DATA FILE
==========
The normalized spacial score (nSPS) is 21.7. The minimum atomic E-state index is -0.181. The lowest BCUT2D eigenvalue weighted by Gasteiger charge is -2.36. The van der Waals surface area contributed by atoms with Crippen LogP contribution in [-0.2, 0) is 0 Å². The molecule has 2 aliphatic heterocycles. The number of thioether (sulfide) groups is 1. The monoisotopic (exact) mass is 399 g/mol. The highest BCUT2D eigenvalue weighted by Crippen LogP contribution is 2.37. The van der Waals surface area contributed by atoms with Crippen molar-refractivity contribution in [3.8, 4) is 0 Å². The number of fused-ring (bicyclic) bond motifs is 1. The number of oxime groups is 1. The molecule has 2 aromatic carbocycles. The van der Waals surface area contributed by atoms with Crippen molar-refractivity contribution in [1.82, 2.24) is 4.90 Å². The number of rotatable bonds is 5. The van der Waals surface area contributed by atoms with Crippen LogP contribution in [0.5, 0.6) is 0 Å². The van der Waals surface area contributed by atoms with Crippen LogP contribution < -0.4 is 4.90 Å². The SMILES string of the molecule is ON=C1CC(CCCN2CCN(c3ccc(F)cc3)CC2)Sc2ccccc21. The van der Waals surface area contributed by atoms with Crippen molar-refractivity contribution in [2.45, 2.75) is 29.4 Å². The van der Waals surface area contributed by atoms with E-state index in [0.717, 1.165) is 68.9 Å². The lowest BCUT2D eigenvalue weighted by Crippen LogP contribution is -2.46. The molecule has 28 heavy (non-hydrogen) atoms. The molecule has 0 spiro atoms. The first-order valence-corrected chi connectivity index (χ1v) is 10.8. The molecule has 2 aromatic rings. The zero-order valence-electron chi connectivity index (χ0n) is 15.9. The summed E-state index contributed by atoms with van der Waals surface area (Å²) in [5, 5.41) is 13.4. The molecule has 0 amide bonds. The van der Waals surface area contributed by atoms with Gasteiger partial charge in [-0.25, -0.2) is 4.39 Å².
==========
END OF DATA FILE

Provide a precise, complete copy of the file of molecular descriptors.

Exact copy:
The normalized spacial score (nSPS) is 21.7. The minimum atomic E-state index is -0.181. The lowest BCUT2D eigenvalue weighted by Gasteiger charge is -2.36. The van der Waals surface area contributed by atoms with Crippen LogP contribution in [-0.2, 0) is 0 Å². The molecule has 2 aliphatic heterocycles. The number of thioether (sulfide) groups is 1. The monoisotopic (exact) mass is 399 g/mol. The highest BCUT2D eigenvalue weighted by Crippen LogP contribution is 2.37. The van der Waals surface area contributed by atoms with Crippen molar-refractivity contribution in [3.8, 4) is 0 Å². The number of fused-ring (bicyclic) bond motifs is 1. The number of oxime groups is 1. The molecule has 2 aromatic carbocycles. The van der Waals surface area contributed by atoms with Crippen molar-refractivity contribution in [1.82, 2.24) is 4.90 Å². The number of rotatable bonds is 5. The van der Waals surface area contributed by atoms with Crippen LogP contribution in [0.5, 0.6) is 0 Å². The van der Waals surface area contributed by atoms with Crippen LogP contribution < -0.4 is 4.90 Å². The SMILES string of the molecule is ON=C1CC(CCCN2CCN(c3ccc(F)cc3)CC2)Sc2ccccc21. The van der Waals surface area contributed by atoms with Crippen molar-refractivity contribution in [2.45, 2.75) is 29.4 Å². The van der Waals surface area contributed by atoms with E-state index in [0.717, 1.165) is 68.9 Å². The lowest BCUT2D eigenvalue weighted by Crippen LogP contribution is -2.46. The molecule has 28 heavy (non-hydrogen) atoms. The molecule has 0 spiro atoms. The first-order valence-corrected chi connectivity index (χ1v) is 10.8. The molecule has 2 aromatic rings. The zero-order valence-electron chi connectivity index (χ0n) is 15.9. The summed E-state index contributed by atoms with van der Waals surface area (Å²) in [5, 5.41) is 13.4. The molecule has 0 amide bonds. The van der Waals surface area contributed by atoms with Gasteiger partial charge in [-0.25, -0.2) is 4.39 Å².